Your credit score is kind of like that step counter on your phone – if you don’t like how low the number is, you might just avoid checking up on it. But it doesn’t have to be scary. In fact, knowing where you stand is the first step towards taking control of your score.
Your credit score is typically a number between 300 and 900 that’s based on how you’ve used credit in the past. The higher the number, the better: lenders look at it to get a sense of how likely you are to meet your end of the bargain when it comes to important financial agreements.
Once you know your number, checking in on your progress can become a habit – especially when you see it rising. (Tip: you can use our free Credit Keeper®1 tool to keep tabs on it.) Here are four super straightforward ways to build your credit score.
Be mindful about applying for new credit products.
Credit products aren’t trading cards – you don’t have to collect ’em all. And did you know that even applying can trigger a hard hit on your credit report?
So before committing to something new, crunch those numbers to figure out your debt-to-income ratio – how much of your monthly gross income (what you make before taxes) goes towards paying off debts. While every lender is different, carrying 34 cents of debt for every dollar you make is a pretty good guideline, according to Credit Canada. If you earn $3,000 a month, ideally you don’t want to pay more than $1,020 in fixed debt (as in regular bills like housing expenses and loan payments) every month.
Another tip is to use Quick Check®2 to find out which Capital One credit cards you’ll be approved for before you apply without impacting your credit score. Since the credit card eligibility tool steers you towards the product you’ll be approved for, you’ll only take that hard hit on a card you know you’re going to get.
Use an app to track your finances.
Next time you’re on that phone break, why not take a second to peek at your credit activity? Most credit cards let you monitor your transactions on an app, so you can casually follow your finances the way you follow your Likes.
Many apps – including the Capital One app – allow you to check your transactions, available credit, payment due dates and other account details.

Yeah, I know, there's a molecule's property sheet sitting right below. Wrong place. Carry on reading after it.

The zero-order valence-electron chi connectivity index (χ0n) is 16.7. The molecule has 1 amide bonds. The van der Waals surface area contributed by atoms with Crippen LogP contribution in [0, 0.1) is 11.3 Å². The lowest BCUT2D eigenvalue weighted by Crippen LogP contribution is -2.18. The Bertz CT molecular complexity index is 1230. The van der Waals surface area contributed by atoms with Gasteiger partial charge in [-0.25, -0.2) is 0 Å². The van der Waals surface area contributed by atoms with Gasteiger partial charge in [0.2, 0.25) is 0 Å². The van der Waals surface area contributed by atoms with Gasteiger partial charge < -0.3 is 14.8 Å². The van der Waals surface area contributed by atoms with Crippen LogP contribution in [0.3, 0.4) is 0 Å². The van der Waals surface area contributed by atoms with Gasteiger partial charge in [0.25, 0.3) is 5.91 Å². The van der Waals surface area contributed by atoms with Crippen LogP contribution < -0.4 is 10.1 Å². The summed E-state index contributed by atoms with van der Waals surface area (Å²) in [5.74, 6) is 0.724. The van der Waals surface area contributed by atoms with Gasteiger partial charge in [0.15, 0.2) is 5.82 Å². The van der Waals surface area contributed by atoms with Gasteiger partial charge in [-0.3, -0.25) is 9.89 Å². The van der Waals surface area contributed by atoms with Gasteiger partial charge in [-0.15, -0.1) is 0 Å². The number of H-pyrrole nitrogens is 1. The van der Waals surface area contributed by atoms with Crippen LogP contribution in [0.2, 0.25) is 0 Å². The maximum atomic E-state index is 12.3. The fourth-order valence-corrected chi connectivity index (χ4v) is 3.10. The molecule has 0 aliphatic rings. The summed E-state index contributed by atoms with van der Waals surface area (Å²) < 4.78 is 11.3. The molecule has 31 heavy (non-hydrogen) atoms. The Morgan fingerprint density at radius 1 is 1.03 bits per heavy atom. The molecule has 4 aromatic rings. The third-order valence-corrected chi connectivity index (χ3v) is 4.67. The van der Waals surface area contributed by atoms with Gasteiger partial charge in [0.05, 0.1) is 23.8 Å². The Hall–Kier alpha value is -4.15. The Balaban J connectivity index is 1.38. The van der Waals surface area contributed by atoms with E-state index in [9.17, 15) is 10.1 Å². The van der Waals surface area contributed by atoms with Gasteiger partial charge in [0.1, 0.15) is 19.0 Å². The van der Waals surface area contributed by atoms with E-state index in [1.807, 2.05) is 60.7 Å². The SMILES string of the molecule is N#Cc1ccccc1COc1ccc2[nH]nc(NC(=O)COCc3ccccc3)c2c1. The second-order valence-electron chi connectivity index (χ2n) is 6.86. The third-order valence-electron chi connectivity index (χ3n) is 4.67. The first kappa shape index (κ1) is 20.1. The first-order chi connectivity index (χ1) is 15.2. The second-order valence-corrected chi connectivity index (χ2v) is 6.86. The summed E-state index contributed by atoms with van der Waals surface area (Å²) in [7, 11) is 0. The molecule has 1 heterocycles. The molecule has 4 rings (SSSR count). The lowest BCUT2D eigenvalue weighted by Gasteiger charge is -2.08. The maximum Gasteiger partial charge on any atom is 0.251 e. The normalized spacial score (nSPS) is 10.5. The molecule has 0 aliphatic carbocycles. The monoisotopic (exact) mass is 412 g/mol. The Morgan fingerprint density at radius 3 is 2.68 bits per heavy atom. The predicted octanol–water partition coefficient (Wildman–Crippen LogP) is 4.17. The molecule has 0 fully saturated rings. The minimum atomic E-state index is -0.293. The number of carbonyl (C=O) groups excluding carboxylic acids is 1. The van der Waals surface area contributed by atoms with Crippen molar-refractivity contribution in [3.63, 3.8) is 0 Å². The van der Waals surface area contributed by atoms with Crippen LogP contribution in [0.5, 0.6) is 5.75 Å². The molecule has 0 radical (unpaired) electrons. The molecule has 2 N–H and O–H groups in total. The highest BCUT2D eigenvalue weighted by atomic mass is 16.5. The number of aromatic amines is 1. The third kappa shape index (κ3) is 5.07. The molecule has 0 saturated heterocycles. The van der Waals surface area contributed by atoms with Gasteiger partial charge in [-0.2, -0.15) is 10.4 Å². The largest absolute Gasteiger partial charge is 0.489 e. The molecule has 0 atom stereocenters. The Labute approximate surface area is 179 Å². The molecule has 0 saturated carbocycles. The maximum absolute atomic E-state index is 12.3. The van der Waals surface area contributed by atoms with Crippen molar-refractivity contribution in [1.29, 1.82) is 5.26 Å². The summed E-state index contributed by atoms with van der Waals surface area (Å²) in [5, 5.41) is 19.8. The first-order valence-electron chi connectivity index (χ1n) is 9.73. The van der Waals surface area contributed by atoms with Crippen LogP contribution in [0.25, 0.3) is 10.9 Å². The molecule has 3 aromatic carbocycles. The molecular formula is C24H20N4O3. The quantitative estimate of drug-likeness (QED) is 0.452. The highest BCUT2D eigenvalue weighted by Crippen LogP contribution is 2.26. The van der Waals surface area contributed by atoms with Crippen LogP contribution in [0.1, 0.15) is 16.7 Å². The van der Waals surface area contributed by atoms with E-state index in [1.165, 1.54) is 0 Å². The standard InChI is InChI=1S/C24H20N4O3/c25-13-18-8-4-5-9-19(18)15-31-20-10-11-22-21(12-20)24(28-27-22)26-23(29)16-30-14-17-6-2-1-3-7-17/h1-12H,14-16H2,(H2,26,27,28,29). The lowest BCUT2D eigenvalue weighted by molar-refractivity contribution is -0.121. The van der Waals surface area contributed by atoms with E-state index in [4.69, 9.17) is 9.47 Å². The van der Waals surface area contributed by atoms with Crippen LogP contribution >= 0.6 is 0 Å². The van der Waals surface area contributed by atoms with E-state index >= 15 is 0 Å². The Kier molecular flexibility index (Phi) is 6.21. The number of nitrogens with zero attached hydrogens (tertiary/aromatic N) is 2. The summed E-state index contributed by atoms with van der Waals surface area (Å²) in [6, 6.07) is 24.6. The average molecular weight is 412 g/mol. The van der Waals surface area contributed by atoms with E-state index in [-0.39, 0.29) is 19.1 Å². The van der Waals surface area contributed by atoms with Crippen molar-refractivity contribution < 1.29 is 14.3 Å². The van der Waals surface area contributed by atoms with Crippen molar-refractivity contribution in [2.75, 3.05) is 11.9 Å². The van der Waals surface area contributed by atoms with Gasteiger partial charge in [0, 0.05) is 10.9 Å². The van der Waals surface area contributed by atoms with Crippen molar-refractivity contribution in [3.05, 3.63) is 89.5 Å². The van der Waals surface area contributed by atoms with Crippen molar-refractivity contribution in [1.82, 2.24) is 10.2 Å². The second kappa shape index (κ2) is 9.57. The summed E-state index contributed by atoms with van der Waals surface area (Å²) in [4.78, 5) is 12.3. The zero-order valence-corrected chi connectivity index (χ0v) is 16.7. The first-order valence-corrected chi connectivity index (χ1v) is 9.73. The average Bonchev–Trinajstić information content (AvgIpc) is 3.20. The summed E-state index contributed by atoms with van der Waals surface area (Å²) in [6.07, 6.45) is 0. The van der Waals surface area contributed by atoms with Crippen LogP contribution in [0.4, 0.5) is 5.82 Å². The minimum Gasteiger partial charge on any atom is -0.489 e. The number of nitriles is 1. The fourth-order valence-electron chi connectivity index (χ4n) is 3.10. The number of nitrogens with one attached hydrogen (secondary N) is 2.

Set up alerts for what you care about most – think purchase approvals, payment reminders and a heads up when your statement is available.
What’s your number?
Again, follow your credit score’s progress with Credit Keeper1 – it doesn’t hurt to check it whenever you like. Capital One cardholders can also enjoy these benefits and more by signing up for online banking.
Keep up with your bills.
Attacking that stack of bills is a huge part of winning at credit. Paying your bills on time and paying more than your minimum payment (when possible) can help you boost that number. If you find it hard to remember when your payments are coming up, you might want to set up automatic payments for recurring bills like your phone, internet, utilities and streaming services.
Tip: If you have a Capital One credit card, you can set up mobile alerts for your payment due dates – paying off this bill in full every month is a great way to help raise your credit score.
Carry less debt.
One thing credit scoring models look at is your utilization rate – as in, how much of your total available credit you’re using. Leaving some breathing space between your balance and your credit limit across all of your lending products is one thing you can do to help improve your score. And we can always help you stick to those spending goals: you can set up an alert to let you know you’re getting close to your limit if you have a Capital One credit card.
By applying these good credit habits, you should be able to boost your credit score. By limiting your products, knowing what’s up with your credit, making your payments on time and keeping your balance low, your credit score can go up, up, up – bringing you closer to reaching your goals.
1 The credit score and report information provided by Credit Keeper is intended for educational purposes only. Lenders and other commercial users may use a different type of credit score and other information when making credit decisions. Credit Keeper is currently not available to residents of Quebec.
2 Conditions and limitations apply.